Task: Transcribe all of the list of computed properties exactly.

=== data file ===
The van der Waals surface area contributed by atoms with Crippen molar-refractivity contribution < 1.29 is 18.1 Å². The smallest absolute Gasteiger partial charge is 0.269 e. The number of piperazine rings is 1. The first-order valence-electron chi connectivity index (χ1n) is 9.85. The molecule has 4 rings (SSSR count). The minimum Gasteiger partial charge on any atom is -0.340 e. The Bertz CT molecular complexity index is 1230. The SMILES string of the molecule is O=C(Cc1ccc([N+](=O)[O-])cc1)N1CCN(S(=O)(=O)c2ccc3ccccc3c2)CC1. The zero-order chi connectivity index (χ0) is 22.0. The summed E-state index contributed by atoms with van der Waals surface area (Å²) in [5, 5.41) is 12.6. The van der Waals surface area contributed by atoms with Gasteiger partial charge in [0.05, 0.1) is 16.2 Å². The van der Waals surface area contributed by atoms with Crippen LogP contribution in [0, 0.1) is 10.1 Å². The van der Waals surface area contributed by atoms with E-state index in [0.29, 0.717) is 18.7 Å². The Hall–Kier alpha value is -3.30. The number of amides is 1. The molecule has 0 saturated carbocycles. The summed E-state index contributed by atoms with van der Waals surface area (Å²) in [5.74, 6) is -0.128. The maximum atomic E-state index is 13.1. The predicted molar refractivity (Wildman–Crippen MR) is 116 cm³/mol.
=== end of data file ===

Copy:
The van der Waals surface area contributed by atoms with Crippen molar-refractivity contribution < 1.29 is 18.1 Å². The smallest absolute Gasteiger partial charge is 0.269 e. The number of piperazine rings is 1. The first-order valence-electron chi connectivity index (χ1n) is 9.85. The molecule has 4 rings (SSSR count). The minimum Gasteiger partial charge on any atom is -0.340 e. The Bertz CT molecular complexity index is 1230. The SMILES string of the molecule is O=C(Cc1ccc([N+](=O)[O-])cc1)N1CCN(S(=O)(=O)c2ccc3ccccc3c2)CC1. The zero-order chi connectivity index (χ0) is 22.0. The summed E-state index contributed by atoms with van der Waals surface area (Å²) in [5, 5.41) is 12.6. The van der Waals surface area contributed by atoms with Gasteiger partial charge in [0.05, 0.1) is 16.2 Å². The van der Waals surface area contributed by atoms with Crippen LogP contribution in [0, 0.1) is 10.1 Å². The van der Waals surface area contributed by atoms with E-state index in [0.29, 0.717) is 18.7 Å². The Hall–Kier alpha value is -3.30. The number of amides is 1. The molecule has 0 saturated carbocycles. The summed E-state index contributed by atoms with van der Waals surface area (Å²) in [5.74, 6) is -0.128. The maximum atomic E-state index is 13.1. The predicted molar refractivity (Wildman–Crippen MR) is 116 cm³/mol.